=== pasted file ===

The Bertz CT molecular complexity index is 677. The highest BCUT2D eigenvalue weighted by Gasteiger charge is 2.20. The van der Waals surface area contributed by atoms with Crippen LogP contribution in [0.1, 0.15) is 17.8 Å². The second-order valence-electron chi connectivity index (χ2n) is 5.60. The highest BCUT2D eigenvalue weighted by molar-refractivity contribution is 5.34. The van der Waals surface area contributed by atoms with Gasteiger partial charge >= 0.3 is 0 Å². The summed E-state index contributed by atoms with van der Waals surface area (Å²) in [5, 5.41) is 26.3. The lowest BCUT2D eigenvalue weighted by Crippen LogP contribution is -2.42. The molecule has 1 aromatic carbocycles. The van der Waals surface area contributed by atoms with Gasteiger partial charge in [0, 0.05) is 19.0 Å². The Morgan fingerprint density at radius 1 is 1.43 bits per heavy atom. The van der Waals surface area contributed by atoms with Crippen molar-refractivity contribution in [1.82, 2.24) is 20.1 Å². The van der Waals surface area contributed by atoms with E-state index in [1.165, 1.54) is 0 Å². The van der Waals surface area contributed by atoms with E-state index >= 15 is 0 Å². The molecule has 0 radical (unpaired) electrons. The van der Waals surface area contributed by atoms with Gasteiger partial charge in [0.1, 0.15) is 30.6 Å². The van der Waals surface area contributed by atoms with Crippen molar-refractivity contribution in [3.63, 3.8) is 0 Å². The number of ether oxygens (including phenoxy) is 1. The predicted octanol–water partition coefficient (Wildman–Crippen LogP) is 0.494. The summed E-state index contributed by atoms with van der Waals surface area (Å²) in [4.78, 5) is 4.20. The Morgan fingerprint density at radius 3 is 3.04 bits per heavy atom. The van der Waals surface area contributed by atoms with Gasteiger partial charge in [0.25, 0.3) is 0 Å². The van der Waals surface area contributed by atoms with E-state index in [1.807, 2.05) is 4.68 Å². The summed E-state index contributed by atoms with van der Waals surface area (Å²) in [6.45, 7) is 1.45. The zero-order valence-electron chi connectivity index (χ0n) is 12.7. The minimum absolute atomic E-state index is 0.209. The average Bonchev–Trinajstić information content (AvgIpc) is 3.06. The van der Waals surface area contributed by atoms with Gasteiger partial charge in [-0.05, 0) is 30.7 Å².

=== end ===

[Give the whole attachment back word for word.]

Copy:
The Bertz CT molecular complexity index is 677. The highest BCUT2D eigenvalue weighted by Gasteiger charge is 2.20. The van der Waals surface area contributed by atoms with Crippen LogP contribution in [0.1, 0.15) is 17.8 Å². The second-order valence-electron chi connectivity index (χ2n) is 5.60. The highest BCUT2D eigenvalue weighted by molar-refractivity contribution is 5.34. The van der Waals surface area contributed by atoms with Gasteiger partial charge >= 0.3 is 0 Å². The summed E-state index contributed by atoms with van der Waals surface area (Å²) in [5, 5.41) is 26.3. The lowest BCUT2D eigenvalue weighted by Crippen LogP contribution is -2.42. The molecule has 1 aromatic carbocycles. The van der Waals surface area contributed by atoms with Gasteiger partial charge in [0, 0.05) is 19.0 Å². The Morgan fingerprint density at radius 1 is 1.43 bits per heavy atom. The van der Waals surface area contributed by atoms with Crippen molar-refractivity contribution in [1.82, 2.24) is 20.1 Å². The van der Waals surface area contributed by atoms with E-state index in [1.165, 1.54) is 0 Å². The van der Waals surface area contributed by atoms with E-state index >= 15 is 0 Å². The molecule has 0 radical (unpaired) electrons. The van der Waals surface area contributed by atoms with Gasteiger partial charge in [0.1, 0.15) is 30.6 Å². The van der Waals surface area contributed by atoms with Crippen molar-refractivity contribution in [3.63, 3.8) is 0 Å². The number of ether oxygens (including phenoxy) is 1. The predicted octanol–water partition coefficient (Wildman–Crippen LogP) is 0.494. The summed E-state index contributed by atoms with van der Waals surface area (Å²) in [4.78, 5) is 4.20. The Morgan fingerprint density at radius 3 is 3.04 bits per heavy atom. The van der Waals surface area contributed by atoms with Gasteiger partial charge in [0.25, 0.3) is 0 Å². The van der Waals surface area contributed by atoms with E-state index in [1.807, 2.05) is 4.68 Å². The summed E-state index contributed by atoms with van der Waals surface area (Å²) in [6.45, 7) is 1.45. The zero-order valence-electron chi connectivity index (χ0n) is 12.7. The minimum absolute atomic E-state index is 0.209. The average Bonchev–Trinajstić information content (AvgIpc) is 3.06. The van der Waals surface area contributed by atoms with Gasteiger partial charge in [-0.05, 0) is 30.7 Å².